US9785460B2 - Dynamic virtual machine sizing - Google Patents

Dynamic virtual machine sizing Download PDF

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US9785460B2
US9785460B2 US13886360 US201313886360A US9785460B2 US 9785460 B2 US9785460 B2 US 9785460B2 US 13886360 US13886360 US 13886360 US 201313886360 A US201313886360 A US 201313886360A US 9785460 B2 US9785460 B2 US 9785460B2
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virtual
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cpu
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Haoqiang Zheng
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VMware Inc
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    • GPHYSICS
    • G06COMPUTING; CALCULATING; COUNTING
    • G06FELECTRIC DIGITAL DATA PROCESSING
    • G06F9/00Arrangements for program control, e.g. control units
    • G06F9/06Arrangements for program control, e.g. control units using stored programs, i.e. using an internal store of processing equipment to receive or retain programs
    • G06F9/44Arrangements for executing specific programs
    • G06F9/455Emulation; Interpretation; Software simulation, e.g. virtualisation or emulation of application or operating system execution engines
    • G06F9/45533Hypervisors; Virtual machine monitors
    • G06F9/45558Hypervisor-specific management and integration aspects
    • GPHYSICS
    • G06COMPUTING; CALCULATING; COUNTING
    • G06FELECTRIC DIGITAL DATA PROCESSING
    • G06F9/00Arrangements for program control, e.g. control units
    • G06F9/06Arrangements for program control, e.g. control units using stored programs, i.e. using an internal store of processing equipment to receive or retain programs
    • G06F9/46Multiprogramming arrangements
    • G06F9/50Allocation of resources, e.g. of the central processing unit [CPU]
    • G06F9/5061Partitioning or combining of resources
    • G06F9/5077Logical partitioning of resources; Management or configuration of virtualized resources

Abstract

A technique is described for managing processor (CPU) resources in a host having virtual machines (VMs) executed thereon. A target size of a VM is determined based on its demand and CPU entitlement. If the VM's current size exceeds the target size, the technique dynamically changes the size of a VM in the host by increasing or decreasing the number of virtual CPUs available to the VM. To “deactivate” virtual CPUs, a high-priority balloon thread is launched and pinned to one of the virtual CPUs targeted for deactivation, and the underlying hypervisor deschedules execution of the virtual CPU accordingly. To “activate” virtual CPUs and increase the number of virtual CPUs available to the VM, the launched balloon thread may be killed.

Description

BACKGROUND

Virtual computing environments allow multiple virtual machine (VM) guests to be run on a single physical platform and to share physical resources. Some virtual computing environments allow configuring the VMs in a way where the total number of processors designated for use by the VMs is more than the actual number of physical processors available on the host. This is referred to as CPU over-commitment, and it allows packing more VMs onto a single host. Further, virtual machines can be allocated more than one virtual CPU, allowing users to run applications that spawn multiple processes or multi-threaded application. However, configuring a virtual machine with more virtual CPUs (vCPUs) than its workload can use increased resource usage due to overhead, thereby impacting performance on heavily loaded systems. Examples of this scenario include a single-threaded workload running in a multiple vCPU virtual machine or a multi-threaded workload in a virtual machine with more vCPU than the workload can effective use. Furthermore, virtual machines are allocated CPU resources (and memory resources) at the time of deployment of the virtual machines, and changing these allocations typically involves taking a virtual machine offline, reconfiguring settings, and bringing the virtual machine back online. This process can be time-consuming to system administrators and interrupts access to services on the virtual machines.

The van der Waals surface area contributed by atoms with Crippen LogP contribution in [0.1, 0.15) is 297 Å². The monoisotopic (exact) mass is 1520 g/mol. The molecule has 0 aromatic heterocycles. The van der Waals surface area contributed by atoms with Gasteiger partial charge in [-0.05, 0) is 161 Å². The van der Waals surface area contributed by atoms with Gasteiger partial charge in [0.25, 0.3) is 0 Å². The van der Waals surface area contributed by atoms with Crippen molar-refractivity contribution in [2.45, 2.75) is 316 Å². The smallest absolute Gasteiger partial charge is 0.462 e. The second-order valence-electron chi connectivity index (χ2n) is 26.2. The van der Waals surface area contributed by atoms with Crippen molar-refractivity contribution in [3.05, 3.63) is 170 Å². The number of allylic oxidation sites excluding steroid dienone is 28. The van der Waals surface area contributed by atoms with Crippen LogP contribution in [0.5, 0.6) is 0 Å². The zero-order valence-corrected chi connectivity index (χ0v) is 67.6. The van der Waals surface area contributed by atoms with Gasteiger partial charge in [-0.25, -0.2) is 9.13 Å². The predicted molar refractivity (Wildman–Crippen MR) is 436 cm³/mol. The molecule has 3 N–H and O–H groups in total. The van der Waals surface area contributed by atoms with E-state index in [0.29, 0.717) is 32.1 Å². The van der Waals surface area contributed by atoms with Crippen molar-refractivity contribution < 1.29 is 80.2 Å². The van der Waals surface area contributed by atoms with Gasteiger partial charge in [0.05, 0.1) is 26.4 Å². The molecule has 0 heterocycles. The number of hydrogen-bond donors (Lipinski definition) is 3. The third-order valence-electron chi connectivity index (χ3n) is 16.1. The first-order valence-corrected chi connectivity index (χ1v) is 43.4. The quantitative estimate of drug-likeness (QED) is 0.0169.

SUMMARY OF THE DISCLOSURE

Embodiments of the present disclosure provide a method for managing CPUs in a host having a virtual machine executing thereon. The virtual machine is allocated a plurality of virtual CPUs. The method includes determining a target number of virtual CPUs for a virtual machine based on processor demand by the virtual machine and that is in excess of a current number of virtual CPUs activated for the virtual machine. The method further includes launching a prioritized process thread in a guest operating system of the virtual machine. The prioritized process thread is associated with a first virtual CPU of the plurality of virtual CPUs and includes a halt instruction. The method includes executing, by operation of a guest scheduler in the guest operating system, the prioritized process thread using the first virtual CPU of the plurality of virtual CPUs. The method further includes, responsive to detecting, by operation of a hypervisor in the host, that the first virtual CPU is executing the halt instruction, descheduling execution of the first virtual CPU on one or more physical CPUs of the host.